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It is sometimes said that St. Thomas Aquinas taught that rape is a lesser sin than masturbation. Is this actually the case?

Here are two examples:

[In Aquinas's view], Because sins against nature were sins against God, they were considered more serious than sins against other people, such as adultery, seduction, and rape (John F. Schumaker, Religion and Mental Health [Oxford University Press US], 1992), 76). To make his point perfectly clear, Aquinas poses a question: are not rape and adultery worse than unnatural acts, since they harm other persons, while consensual sins against nature do not? The answer is unequivocal: the four non-procreative forms of sex are worse, since–though not harmful to others–they are sins directly against God himself as the creator of nature. According to this logic, rape, which may at least lead to pregnancy, becomes a less serious sin than masturbation (Louis Crompton, Homosexuality and Civilisation, [Harvard University Press, 2006], 188).

"A practice opposed to the pattern set for us by nature" exceeds in wickedness the seduction of an innocent of the opposite sex, adultery, and rape (II-II 154:12) (Sex from Plato to Paglia, by Alan Soble [Greenwood Publishing Group, 2006], 1053).

What is the source of this notion, and is the statement true in context? If it is, what led Aquinas to this conclusion?

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Here is what Aquinas actually wrote:

In each kind of thing the worst corruption is the corruption of the principle on which other things depend. Now the principles of reason are the things in accord in nature… and therefore, to act against what is determined by nature, is most serious and base. Therefore since in the sins against nature man transgress what is determined by nature in regard to sex, the sin in this matter is the gravest kind of sin. After this is incest… while by the other species of lust one transgresses only that which is determined according to right reason, but presupposing the natural principles. But it is more contrary to reason to have sex not only contrary to the good of the offspring to be born, but also with injury to another. And therefore simple fornication, which is committed without injury to another person, is the least kind of lust.

Summa Theologiae II-II, q. 154, a. 12

It's from a passage where Aquinas is talking about different kinds of sin. There are, for example, sexual sins; sins against justice; sins against charity; sins directly against God. Any sinful act can fall under one or more categories.

Aquinas' point is that, considering only the sexual element, an unnatural act is worse than a natural one, and that's why he says masturbation is a worse sexual sin than rape. However masturbation is essentially only a sexual act, and rape has other sinful elements - it is also a sin against justice and a sin against charity.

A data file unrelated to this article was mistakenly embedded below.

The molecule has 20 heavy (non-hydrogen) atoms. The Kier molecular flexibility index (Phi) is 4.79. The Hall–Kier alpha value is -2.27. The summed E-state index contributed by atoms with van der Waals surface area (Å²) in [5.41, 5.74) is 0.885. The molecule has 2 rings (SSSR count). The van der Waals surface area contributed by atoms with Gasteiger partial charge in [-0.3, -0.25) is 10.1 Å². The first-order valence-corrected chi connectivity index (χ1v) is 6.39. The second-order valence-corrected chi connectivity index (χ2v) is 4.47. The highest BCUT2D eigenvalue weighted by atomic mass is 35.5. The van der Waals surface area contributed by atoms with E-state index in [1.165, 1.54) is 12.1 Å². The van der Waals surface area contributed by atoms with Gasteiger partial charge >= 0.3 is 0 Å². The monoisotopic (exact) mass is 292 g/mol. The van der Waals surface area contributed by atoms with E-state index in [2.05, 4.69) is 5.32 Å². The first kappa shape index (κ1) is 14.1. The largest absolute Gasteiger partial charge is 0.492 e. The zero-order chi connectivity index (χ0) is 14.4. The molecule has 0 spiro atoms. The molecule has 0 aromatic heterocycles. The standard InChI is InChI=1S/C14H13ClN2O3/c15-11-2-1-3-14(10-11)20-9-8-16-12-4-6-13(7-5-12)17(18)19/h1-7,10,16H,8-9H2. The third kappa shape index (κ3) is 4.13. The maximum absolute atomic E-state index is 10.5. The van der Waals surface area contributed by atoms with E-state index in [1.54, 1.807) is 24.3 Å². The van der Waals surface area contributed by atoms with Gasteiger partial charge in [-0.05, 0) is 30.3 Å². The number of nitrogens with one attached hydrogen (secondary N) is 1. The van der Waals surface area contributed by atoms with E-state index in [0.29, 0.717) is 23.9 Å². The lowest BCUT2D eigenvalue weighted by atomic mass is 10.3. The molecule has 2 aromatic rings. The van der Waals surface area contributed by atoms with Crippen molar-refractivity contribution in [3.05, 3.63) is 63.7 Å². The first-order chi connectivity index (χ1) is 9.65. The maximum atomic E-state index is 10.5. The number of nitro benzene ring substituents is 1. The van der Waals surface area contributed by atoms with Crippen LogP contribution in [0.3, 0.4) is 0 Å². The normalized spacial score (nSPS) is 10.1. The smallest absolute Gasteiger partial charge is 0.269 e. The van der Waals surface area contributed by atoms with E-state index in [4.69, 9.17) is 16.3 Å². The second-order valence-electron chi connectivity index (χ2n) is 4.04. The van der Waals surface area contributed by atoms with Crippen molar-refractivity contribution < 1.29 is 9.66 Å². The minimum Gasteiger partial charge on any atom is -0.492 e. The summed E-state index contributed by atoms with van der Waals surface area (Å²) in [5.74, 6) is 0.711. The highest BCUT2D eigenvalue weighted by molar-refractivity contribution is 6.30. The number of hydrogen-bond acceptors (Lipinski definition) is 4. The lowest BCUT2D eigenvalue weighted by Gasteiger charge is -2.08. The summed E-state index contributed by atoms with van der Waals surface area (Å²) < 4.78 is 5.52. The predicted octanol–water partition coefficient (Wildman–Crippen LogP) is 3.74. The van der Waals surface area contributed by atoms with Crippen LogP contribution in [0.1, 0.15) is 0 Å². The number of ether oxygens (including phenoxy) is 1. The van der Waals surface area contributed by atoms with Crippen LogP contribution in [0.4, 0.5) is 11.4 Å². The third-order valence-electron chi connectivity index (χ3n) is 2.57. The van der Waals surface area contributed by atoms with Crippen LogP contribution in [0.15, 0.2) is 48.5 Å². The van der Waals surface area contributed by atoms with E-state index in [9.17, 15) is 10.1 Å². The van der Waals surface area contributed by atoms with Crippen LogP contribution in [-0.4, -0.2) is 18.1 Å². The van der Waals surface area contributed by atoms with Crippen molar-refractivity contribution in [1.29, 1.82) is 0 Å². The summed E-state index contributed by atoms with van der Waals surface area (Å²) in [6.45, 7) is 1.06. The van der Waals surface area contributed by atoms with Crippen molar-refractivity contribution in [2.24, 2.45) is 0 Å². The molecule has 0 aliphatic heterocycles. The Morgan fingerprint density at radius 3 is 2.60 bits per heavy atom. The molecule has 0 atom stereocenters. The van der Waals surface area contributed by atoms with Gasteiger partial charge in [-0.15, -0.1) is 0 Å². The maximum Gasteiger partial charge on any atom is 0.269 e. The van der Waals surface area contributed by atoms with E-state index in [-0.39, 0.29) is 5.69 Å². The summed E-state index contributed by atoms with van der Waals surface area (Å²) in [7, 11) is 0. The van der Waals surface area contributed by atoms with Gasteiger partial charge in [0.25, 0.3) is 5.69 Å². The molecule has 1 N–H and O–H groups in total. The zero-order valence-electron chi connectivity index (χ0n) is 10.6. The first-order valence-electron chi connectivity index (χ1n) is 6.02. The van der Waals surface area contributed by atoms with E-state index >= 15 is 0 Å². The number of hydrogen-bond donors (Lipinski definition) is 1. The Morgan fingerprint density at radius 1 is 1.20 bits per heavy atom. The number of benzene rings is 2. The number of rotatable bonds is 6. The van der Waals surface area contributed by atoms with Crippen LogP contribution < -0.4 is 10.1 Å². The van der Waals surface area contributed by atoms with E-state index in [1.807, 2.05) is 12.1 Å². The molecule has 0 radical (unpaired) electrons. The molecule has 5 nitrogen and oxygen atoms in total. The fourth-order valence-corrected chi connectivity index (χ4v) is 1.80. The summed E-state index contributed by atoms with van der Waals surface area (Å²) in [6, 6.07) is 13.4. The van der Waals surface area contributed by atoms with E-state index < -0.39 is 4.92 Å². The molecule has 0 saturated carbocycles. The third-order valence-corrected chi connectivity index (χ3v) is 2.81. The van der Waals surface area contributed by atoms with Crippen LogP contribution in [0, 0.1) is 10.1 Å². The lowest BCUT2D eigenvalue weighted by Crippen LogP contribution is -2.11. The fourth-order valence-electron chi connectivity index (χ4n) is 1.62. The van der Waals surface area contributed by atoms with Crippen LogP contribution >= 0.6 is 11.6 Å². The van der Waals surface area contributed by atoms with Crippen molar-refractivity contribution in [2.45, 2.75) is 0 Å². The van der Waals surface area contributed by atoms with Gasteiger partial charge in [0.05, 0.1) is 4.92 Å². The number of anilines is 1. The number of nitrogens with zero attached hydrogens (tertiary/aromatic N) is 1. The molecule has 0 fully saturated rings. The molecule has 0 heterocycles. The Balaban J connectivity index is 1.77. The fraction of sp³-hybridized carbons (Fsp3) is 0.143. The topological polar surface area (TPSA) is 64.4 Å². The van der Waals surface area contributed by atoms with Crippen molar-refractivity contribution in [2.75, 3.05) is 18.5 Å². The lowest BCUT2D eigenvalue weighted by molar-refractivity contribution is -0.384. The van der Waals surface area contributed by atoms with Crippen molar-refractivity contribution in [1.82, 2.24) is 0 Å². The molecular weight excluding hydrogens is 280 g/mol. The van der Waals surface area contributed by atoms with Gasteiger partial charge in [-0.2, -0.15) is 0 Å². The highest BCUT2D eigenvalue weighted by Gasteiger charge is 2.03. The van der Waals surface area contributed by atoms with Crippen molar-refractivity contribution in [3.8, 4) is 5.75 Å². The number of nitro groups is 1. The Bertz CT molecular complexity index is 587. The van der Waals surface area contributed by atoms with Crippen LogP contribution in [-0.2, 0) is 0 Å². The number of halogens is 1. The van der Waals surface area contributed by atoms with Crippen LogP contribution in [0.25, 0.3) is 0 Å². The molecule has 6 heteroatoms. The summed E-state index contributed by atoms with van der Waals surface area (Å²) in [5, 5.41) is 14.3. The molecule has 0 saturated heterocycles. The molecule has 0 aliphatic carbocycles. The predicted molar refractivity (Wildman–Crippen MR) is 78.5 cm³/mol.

It's like we are grading sins on many scales. Masturbation scores worse than rape on the sex scale, but it doesn't score at all on the charity or justice scales. Rape on the other hand scores moderately on the sex scale, but very badly on the justice and charity scales. Overall, rape is worse than masturbation. The church has never taught anything different.

Most of this answer is taken from: Aquinas on Sexual Sins

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    This doesn't add anything to what I thought. Rape is a lesser sexual sin than masturbation. So is robbing God of something he created (one's own life) greater than robbing people of money? – whitewings Dec 16 '14 at 18:23
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    You can try asking that question. You'll need to be clear about the category of sin you are talking about. And remember to make it clear that you are asking for Aquinas' view on the matter, not the general view. – DJClayworth Dec 16 '14 at 18:42
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    @user8547 As stated, go ahead and ask that question - and keep in mind, greater on what scale? – Matt Gutting Dec 16 '14 at 18:54
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    "Overall, rape is worse than masturbation" Could you quote a single passage from Aquinas that implies that? Or even that Aquinas thought in terms of "scales" ? (say, another example,in which he said something like "x is worse than y in the scale A, but y is worse in scale B?) – leonbloy Nov 19 '17 at 20:19
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    The reason Aquinas gives is "In every genus, worst of all is the corruption of the principle on which the rest depend". He's not judging based on "a sexual matter" as well as "other sinful factors". He isn't saying that masturbation is -100 for being against nature, rape is -0 because it's not against nature, but rape is -200 because it's violent. Aquinas is saying that crimes against nature trump all other ways something is considered a sin. Nothing else need be considered, if it's against nature. Nothing compares in offense to being against nature, in Aquinas' opinion. – Nate Dec 8 '20 at 7:14
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In Question 154. The parts of Lust, Aquinas orders them in descending order: masturbation, incest, rape of a wife, rape of a virgin, adultery.

The reason he gives is "In every genus, worst of all is the corruption of the principle on which the rest depend".

He's not judging based on "a sexual matter" as well as "other sinful factors". He isn't saying that masturbation is -100 for being against nature, rape is -0 because it's not against nature, but rape is -200 because it's violent.

Aquinas is saying that crimes against nature trump all other ways something is considered a sin. Nothing else need be considered, if it's against nature. Nothing compares in offense to being against nature, in Aquinas' opinion.

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